Duck eggs

Discussion in 'Ducks' started by NYRIR, May 16, 2011.

  1. NYRIR

    NYRIR Chillin' With My Peeps

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    My duck eggs seem much harder to crack open than my chicken eggs...is this normal? Or should I lower the oyster shell content? I mix it in (per the reccomendation on the bag)with the pellets and feed Dumor which has a higher content of calcium than the Layena.(those are the two brands most readily available) My ducks are very picky eaters and usually will only eat either tomatoes,peas,strawberries, lettuce or grass clippings (dandelion greens,clovers,etc.).
     
  2. Amiga

    Amiga Overrun with Runners Premium Member

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    Your duck eggs are normal. Keep up the good work! They are supposed to have thicker shells than chickens - not enough calcium is risky for their health.
     
  3. NYRIR

    NYRIR Chillin' With My Peeps

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    Thank you [​IMG] I sometimes have to give a right good whack! to open them.Is it bad for my drakes to have the oyster shell?
     
  4. Denninmi

    Denninmi Chillin' With My Peeps

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    Quote:Yes, duck eggs are much harder to crack than hen's eggs. Just the way Mother Nature made them -- it protects the contents.

    No, it's not bad for the drakes. All birds need calcium in their diet AND grit to help grind food in their crops. The birds will only eat as much as they need. The hens will eat more than the drakes because their bodies have a high calcium demand for production of egg shells.
     
  5. missy5

    missy5 Chillin' With My Peeps

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    I've heard about grit before ,what is it and where or how do you get it?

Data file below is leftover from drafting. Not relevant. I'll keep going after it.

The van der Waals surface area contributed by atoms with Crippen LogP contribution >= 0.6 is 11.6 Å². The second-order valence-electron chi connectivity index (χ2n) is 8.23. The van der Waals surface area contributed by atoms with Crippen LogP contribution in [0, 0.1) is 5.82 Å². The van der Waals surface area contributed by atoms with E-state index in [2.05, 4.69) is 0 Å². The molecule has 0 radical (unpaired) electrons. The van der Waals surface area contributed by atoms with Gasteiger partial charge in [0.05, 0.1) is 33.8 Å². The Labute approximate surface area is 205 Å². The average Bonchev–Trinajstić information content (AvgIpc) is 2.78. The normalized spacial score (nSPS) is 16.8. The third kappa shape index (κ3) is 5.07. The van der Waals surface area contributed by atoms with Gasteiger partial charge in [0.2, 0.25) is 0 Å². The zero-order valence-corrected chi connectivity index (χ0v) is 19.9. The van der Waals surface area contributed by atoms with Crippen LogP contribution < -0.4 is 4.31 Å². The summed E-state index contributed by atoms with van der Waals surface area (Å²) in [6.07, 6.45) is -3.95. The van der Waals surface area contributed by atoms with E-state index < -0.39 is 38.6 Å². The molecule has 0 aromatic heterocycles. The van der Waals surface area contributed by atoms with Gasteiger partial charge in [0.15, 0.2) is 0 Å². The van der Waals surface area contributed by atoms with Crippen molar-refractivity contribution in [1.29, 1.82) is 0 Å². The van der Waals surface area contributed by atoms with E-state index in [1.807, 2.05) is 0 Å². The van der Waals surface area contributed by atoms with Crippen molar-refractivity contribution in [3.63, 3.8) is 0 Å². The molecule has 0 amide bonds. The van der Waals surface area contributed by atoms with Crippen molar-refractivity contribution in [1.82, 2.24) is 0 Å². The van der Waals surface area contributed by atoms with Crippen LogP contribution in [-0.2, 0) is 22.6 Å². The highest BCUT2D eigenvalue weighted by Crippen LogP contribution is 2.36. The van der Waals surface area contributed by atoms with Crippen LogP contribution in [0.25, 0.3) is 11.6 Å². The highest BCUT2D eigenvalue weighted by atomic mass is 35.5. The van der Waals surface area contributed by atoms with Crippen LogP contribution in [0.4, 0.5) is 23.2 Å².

6. DuckDuckDuckGoose

    DuckDuckDuckGoose Chillin' With My Peeps

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    Quote:Missy-Grit is just sand. Give them about a tsp. in their dish and they will eat it. when they are out grazing and mudsucking for slugs they naturally eat the grit. but if they are under controlled feeding you do have to give it to them. It helps to digest thier food in the crops.
    Hope this helps,
    T.[​IMG]
     
  7. missy5

    missy5 Chillin' With My Peeps

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    Yes any info helps, thanks. You would think that everything would be included in thier feed. But i guess thats like saying if you go buy a steak your potatoes and vegies should come with it,lol. Thanks again.
     
  8. NYRIR

    NYRIR Chillin' With My Peeps

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    I forgot to mention I add the grit to the pellets as well...plus they get grit from the ground of the run.The run is 18x25 and has a LOT of dirt...98% dirt now [​IMG]
     
  9. Denninmi

    Denninmi Chillin' With My Peeps

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    Quote:Sand is one form of grit. Small rocks and stones are also grit. Oyster shell is grit in a sense, it is hard and helps grind the food, but it gets eventually dissolved and passes through/out of the digestive tract (I guess that's how it works).

    My feed store and Tractor Supply sell ground up pink granite for non-calcium poultry grit.

    Now, while I personally can't imagine eating a bowl of rocks, my birds seem to really go for it.

    Anyone remember the Saturday Night Live commercial parody for "Quarry" cereal from the late 1970's with Bill Murray and Jane Curtain -- she pours a bowl of rocks out, they all put milk on it and start crunching away. The tag line was something like "Quarry, it's not grown, it's mined".
     
  10. animalpro24

    animalpro24 Chillin' With My Peeps

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    Yeah that is normal our eggs are the same, though it kind of scared me the first time I tried to crack one.
     

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